The soundtrack of India
Every time I hear you grumble about the volume of the muezzin’s call that begins your day, including Sunday, with Allahu Akbar, Allahu Akbar, la ilahillallah or curse the cacophony of church bells or tweet about how your building society is playing Sukhwinder Singh’s Gajanana (from Bajirao Mastani) on loop, I wonder why you haven’t yet imbibed the soundtrack of India. Those of you who spent your formative years in Zurich and Scandinavia are excused but the rest of you can kindly explain why you shut your ears.
Loud, louder, loudest…I know city slickers log up to 20 decibel loss in hearing just by virtue of where we live, but I feel oddly helpless without the country’s continuous chaotic soundtrack, playing out simultaneously in 780 languages, according to the People’s Linguistic Survey Of India. Seven-year-old Babyjaan goes to bed by 7.30 every night. She does this because when she was around two years old, we spent six months in Berkeley, California, where there was not a single sound after 7pm. No Amazon deliveries, no Arnab Goswami yelling at his studio guests, no Ajeeb Dastan Hai Yeh ringtones, no thread bombs and thriller bombs, no nosy neighbours or sudden drop-ins and no sudden after-dark processions with accompanying orchestra. In short, zero incentive for a toddler to stay awake. When we came back home, she marked the maghrib azaan as time to start getting ready for bed.
Mumbai and Delhi routinely compete with cities such as Cairo and Guangzhou to make it to the top of the World’s Noisiest list. Yet if you take away that constant culprit, the Indian horn, every city has a different soundtrack.
Two years ago, Tapan Babbar, a user-experience engineer from Delhi who loves the vibe of Mumbai, created Sounds Of Mumbai , an audio project that goes from one iconic city sound to the next—the horns of naval ships and the waves crashing against the shore at the Gateway of India, traffic and braking BEST buses in south Mumbai, the announcement in triplicate (Marathi, Hindi and English) of a Mumbai local, “Next station Mumbai Central”, qawwali at Haji Ali Dargah in the Arabian Sea, the sea at Bandstand in Bandra, the squeaky sounds of a balloon seller at Juhu Beach and a performing monkey at Chowpatty Beach, a fierce Mumbai monsoon on the road, hawkers and tourists at Marine Drive, the clip-clop of a horse carriage at Nariman Point; the “Nahin Simran nahin...” dialogue from Dilwale Dulhania Le Jayenge, which played for more than 1,000 weeks at Maratha Mandir; and aarti at the Siddhivinayak Temple in Prabhadevi.
Even within our cities, we all have our personal soundtracks. The sounds of childhood—satyagraha in my history books, black marketers at every First Day, First Show, knife sharpeners, the sounds of tel maalish and boot polish. The rains and trains I grew up with and which I stopped noticing eventually. The Hare Krishna chants at a 4.30am aarti. The annual Janfest organized by the Indian Music Group at St Xavier’s College and an all-night affair in the years I was a student. Watching a matinee rerun of Dosti in the almost empty, now defunct, theatre Strand in Colaba. The magic of that original Bollywood playlist beamed via transistor every night—Noor Jehan was ours first, y’know, that great Geeta Dutt vs Lata Mangeshkar battle, all those masculine voices—S.D. Burman, Manna Dey, Mukesh, Hemant Kumar, Kishore Kumar, Mohammed Rafi—and the lyricists and composers who worked alongside them to make up the golden era of Hindi film music. The vroom of my husband’s Enfield (not modified) and my daughter’s early cry of Amma, until she switched to the more universal Mamma. The shrill ring of the mechanical wind-up alarm that jolts me out of bed every day at 6am. The sizzle of good food, perennially on the flame at home.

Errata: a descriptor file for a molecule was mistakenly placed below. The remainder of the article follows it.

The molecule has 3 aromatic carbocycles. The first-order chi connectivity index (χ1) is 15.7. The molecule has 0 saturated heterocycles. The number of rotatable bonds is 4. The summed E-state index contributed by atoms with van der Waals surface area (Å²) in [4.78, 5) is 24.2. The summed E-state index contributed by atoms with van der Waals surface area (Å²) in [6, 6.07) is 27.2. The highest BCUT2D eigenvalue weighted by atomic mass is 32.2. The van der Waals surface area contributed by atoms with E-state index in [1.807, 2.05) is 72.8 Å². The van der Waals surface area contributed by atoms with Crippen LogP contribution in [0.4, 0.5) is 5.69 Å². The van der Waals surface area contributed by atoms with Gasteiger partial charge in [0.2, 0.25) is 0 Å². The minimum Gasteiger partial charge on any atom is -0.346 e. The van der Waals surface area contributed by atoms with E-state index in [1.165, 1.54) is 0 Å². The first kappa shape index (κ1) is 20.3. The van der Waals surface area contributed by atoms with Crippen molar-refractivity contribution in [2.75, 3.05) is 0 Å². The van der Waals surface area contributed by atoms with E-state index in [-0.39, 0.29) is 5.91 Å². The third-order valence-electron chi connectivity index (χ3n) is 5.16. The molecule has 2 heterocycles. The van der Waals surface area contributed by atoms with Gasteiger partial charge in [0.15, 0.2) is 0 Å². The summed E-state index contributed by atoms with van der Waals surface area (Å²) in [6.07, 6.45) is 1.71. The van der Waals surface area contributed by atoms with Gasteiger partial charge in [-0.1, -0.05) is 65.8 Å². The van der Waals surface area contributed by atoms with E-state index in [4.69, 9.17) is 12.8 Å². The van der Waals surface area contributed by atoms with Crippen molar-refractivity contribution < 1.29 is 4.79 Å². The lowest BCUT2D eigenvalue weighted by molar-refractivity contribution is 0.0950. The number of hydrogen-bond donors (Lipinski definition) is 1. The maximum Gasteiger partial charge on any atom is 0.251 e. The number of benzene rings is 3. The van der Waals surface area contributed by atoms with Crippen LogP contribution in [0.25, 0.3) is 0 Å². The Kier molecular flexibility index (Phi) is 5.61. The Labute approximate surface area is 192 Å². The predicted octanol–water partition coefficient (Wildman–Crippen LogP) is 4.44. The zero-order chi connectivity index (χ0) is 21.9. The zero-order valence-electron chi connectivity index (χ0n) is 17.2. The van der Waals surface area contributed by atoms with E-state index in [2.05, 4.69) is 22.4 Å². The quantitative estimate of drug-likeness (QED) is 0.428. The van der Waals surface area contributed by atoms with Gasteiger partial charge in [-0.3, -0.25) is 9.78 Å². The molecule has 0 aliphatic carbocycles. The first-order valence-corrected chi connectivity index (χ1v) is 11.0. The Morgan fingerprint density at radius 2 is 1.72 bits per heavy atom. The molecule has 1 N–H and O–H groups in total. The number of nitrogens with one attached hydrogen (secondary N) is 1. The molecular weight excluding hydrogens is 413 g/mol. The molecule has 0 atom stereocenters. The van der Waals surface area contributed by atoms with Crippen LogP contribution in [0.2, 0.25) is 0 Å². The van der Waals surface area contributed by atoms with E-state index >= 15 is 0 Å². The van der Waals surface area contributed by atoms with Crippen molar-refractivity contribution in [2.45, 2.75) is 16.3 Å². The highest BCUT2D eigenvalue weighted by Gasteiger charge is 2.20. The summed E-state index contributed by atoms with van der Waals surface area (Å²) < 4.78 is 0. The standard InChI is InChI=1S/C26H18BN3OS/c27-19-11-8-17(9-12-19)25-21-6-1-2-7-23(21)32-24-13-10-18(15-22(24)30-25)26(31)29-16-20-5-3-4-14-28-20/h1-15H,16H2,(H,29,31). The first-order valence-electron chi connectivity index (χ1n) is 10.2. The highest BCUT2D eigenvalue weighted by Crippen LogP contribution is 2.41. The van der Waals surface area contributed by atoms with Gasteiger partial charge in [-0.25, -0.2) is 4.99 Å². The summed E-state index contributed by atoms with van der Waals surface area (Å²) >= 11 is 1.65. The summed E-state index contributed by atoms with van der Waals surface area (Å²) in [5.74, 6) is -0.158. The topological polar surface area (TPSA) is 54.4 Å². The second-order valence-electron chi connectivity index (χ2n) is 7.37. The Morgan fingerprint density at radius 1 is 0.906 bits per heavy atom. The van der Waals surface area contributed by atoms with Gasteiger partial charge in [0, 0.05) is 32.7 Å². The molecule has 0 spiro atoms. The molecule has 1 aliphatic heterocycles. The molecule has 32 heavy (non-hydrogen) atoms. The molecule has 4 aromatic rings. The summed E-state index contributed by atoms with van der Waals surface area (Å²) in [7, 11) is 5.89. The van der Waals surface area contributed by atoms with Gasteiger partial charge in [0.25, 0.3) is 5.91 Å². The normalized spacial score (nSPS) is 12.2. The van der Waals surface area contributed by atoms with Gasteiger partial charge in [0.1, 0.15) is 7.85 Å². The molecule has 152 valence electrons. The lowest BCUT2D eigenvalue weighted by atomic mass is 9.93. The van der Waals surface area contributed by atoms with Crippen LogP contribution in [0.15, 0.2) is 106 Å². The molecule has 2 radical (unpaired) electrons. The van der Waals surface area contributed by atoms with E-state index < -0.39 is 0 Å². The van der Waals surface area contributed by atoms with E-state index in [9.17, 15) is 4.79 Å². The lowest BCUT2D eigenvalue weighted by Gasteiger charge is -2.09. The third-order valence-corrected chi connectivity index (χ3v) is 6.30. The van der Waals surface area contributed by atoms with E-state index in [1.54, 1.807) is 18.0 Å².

Why does this soundtrack matter anyway? Because it places me and helps define who I am and where I come from. These sounds are hard-wired in my memory forever, especially if I move away from the place I have always called home. They are my past and where I belong.
Music and poetry is an integral part of any Indian’s soundtrack. Abhang, baul, qawwali, panchavadyam, Haveli Sangeet, harikatha, protest songs and a hundred different drumming traditions, to name just a fraction. From gramophones and Gauhar Jaan and the great poets of the Mughal era to standout voices such as Amitabh Bachchan and Ameen Sayani. Even a word/phrase repeated often enough—Mitron, Acche Din, Swacch Bharat—becomes an integral part of our soundtrack.
Of course there are many off-key elements in this soundtrack. The couldn’t-care-less tone of a person talking loudly in a movie theatre. The irritated final click of a person exiting a bigoted college WhatsApp group. The methodical construction of toilets that may or may not be used. The sound of disappearing money—hard cash, at least. The splash of spit hitting the road, the trickle of piss on any wall without a god picture drawn on it, the wretchedness of a senior citizen abandoned on the streets and forced to ask for a handout at your car window and the cries of a tourist couple, beaten and asking for help. The silent screams of women and children being abused in their homes.
The sound of change can be ugly too. The shrieking fake news, spread by idiots, “full of sound and fury, signifying nothing”. The deafening reverberation of powerlooms that make the floor shake as they obliterate an older way of weaving. The mind-numbing screech of marble cutters that contribute to our modern-day architectural monstrosities. The brutal cheers of a gang of gau rakshaks as they film the live murder of a helpless man. If you must outrage, at least outrage about the things that are really wrong with our soundtrack.
Priya Ramani shares what’s making her feel angsty/agreeable.